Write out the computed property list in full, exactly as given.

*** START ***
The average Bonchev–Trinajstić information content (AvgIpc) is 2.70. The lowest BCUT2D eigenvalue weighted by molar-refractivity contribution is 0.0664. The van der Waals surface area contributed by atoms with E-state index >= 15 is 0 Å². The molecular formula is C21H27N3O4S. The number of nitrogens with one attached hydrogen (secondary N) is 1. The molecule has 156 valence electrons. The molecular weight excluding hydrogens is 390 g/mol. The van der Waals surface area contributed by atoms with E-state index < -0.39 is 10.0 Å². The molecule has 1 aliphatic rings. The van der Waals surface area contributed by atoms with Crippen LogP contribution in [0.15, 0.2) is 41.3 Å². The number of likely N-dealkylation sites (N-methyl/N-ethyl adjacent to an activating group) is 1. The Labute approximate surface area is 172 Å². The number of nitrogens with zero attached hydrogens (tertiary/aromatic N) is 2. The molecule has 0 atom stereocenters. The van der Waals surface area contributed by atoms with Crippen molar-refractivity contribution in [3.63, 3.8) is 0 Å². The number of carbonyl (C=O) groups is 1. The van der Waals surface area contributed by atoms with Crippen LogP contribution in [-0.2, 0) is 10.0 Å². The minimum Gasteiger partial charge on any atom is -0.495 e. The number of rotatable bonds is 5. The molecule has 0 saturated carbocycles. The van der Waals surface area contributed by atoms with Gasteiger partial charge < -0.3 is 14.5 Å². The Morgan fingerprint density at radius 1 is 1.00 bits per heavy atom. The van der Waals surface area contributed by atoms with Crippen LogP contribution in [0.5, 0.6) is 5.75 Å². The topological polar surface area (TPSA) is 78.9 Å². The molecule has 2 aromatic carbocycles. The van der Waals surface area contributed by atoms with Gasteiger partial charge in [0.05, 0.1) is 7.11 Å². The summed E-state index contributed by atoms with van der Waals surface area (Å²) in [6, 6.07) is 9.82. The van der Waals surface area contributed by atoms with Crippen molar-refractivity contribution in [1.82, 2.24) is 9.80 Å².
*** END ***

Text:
The average Bonchev–Trinajstić information content (AvgIpc) is 2.70. The lowest BCUT2D eigenvalue weighted by molar-refractivity contribution is 0.0664. The van der Waals surface area contributed by atoms with E-state index >= 15 is 0 Å². The molecular formula is C21H27N3O4S. The number of nitrogens with one attached hydrogen (secondary N) is 1. The molecule has 156 valence electrons. The molecular weight excluding hydrogens is 390 g/mol. The van der Waals surface area contributed by atoms with E-state index < -0.39 is 10.0 Å². The molecule has 1 aliphatic rings. The van der Waals surface area contributed by atoms with Crippen LogP contribution in [0.15, 0.2) is 41.3 Å². The number of likely N-dealkylation sites (N-methyl/N-ethyl adjacent to an activating group) is 1. The Labute approximate surface area is 172 Å². The number of nitrogens with zero attached hydrogens (tertiary/aromatic N) is 2. The molecule has 0 atom stereocenters. The van der Waals surface area contributed by atoms with Crippen molar-refractivity contribution in [3.63, 3.8) is 0 Å². The number of carbonyl (C=O) groups is 1. The van der Waals surface area contributed by atoms with Crippen LogP contribution in [-0.2, 0) is 10.0 Å². The minimum Gasteiger partial charge on any atom is -0.495 e. The number of rotatable bonds is 5. The molecule has 0 saturated carbocycles. The van der Waals surface area contributed by atoms with Gasteiger partial charge < -0.3 is 14.5 Å². The Morgan fingerprint density at radius 1 is 1.00 bits per heavy atom. The van der Waals surface area contributed by atoms with Crippen LogP contribution in [0.5, 0.6) is 5.75 Å². The topological polar surface area (TPSA) is 78.9 Å². The molecule has 2 aromatic carbocycles. The van der Waals surface area contributed by atoms with Gasteiger partial charge in [0.05, 0.1) is 7.11 Å². The summed E-state index contributed by atoms with van der Waals surface area (Å²) in [6, 6.07) is 9.82. The van der Waals surface area contributed by atoms with Crippen molar-refractivity contribution in [1.82, 2.24) is 9.80 Å².